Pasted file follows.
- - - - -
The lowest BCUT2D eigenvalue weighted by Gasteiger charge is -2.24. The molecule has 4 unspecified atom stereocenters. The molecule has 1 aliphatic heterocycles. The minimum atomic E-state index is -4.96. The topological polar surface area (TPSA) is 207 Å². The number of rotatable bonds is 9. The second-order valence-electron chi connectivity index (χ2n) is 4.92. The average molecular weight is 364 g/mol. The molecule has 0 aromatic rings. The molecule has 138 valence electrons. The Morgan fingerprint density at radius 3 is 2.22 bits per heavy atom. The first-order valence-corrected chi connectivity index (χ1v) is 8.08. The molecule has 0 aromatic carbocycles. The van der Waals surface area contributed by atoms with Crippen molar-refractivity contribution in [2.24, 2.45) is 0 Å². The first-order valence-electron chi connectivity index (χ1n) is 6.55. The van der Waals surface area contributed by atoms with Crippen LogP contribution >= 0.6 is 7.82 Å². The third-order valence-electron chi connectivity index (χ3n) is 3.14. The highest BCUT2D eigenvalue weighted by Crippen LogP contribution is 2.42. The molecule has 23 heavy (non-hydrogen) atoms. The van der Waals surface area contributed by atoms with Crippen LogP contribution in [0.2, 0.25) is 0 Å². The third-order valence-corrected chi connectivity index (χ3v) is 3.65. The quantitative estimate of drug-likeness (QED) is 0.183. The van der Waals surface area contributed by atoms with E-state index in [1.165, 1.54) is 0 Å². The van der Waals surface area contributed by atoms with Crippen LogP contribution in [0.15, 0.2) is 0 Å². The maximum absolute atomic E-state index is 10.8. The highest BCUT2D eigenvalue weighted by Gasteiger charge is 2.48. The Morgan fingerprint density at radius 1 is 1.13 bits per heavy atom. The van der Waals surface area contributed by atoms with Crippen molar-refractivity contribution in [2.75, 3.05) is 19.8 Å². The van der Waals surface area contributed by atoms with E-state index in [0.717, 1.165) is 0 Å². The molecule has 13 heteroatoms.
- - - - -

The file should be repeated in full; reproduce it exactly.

The lowest BCUT2D eigenvalue weighted by Gasteiger charge is -2.24. The molecule has 4 unspecified atom stereocenters. The molecule has 1 aliphatic heterocycles. The minimum atomic E-state index is -4.96. The topological polar surface area (TPSA) is 207 Å². The number of rotatable bonds is 9. The second-order valence-electron chi connectivity index (χ2n) is 4.92. The average molecular weight is 364 g/mol. The molecule has 0 aromatic rings. The molecule has 138 valence electrons. The Morgan fingerprint density at radius 3 is 2.22 bits per heavy atom. The first-order valence-corrected chi connectivity index (χ1v) is 8.08. The molecule has 0 aromatic carbocycles. The van der Waals surface area contributed by atoms with Crippen molar-refractivity contribution in [2.24, 2.45) is 0 Å². The first-order valence-electron chi connectivity index (χ1n) is 6.55. The van der Waals surface area contributed by atoms with Crippen LogP contribution >= 0.6 is 7.82 Å². The third-order valence-electron chi connectivity index (χ3n) is 3.14. The highest BCUT2D eigenvalue weighted by Crippen LogP contribution is 2.42. The molecule has 23 heavy (non-hydrogen) atoms. The van der Waals surface area contributed by atoms with Crippen LogP contribution in [0.2, 0.25) is 0 Å². The third-order valence-corrected chi connectivity index (χ3v) is 3.65. The quantitative estimate of drug-likeness (QED) is 0.183. The van der Waals surface area contributed by atoms with E-state index in [1.165, 1.54) is 0 Å². The van der Waals surface area contributed by atoms with Crippen LogP contribution in [0.15, 0.2) is 0 Å². The maximum absolute atomic E-state index is 10.8. The highest BCUT2D eigenvalue weighted by Gasteiger charge is 2.48. The Morgan fingerprint density at radius 1 is 1.13 bits per heavy atom. The van der Waals surface area contributed by atoms with Crippen molar-refractivity contribution in [2.75, 3.05) is 19.8 Å². The van der Waals surface area contributed by atoms with E-state index in [0.717, 1.165) is 0 Å². The molecule has 13 heteroatoms.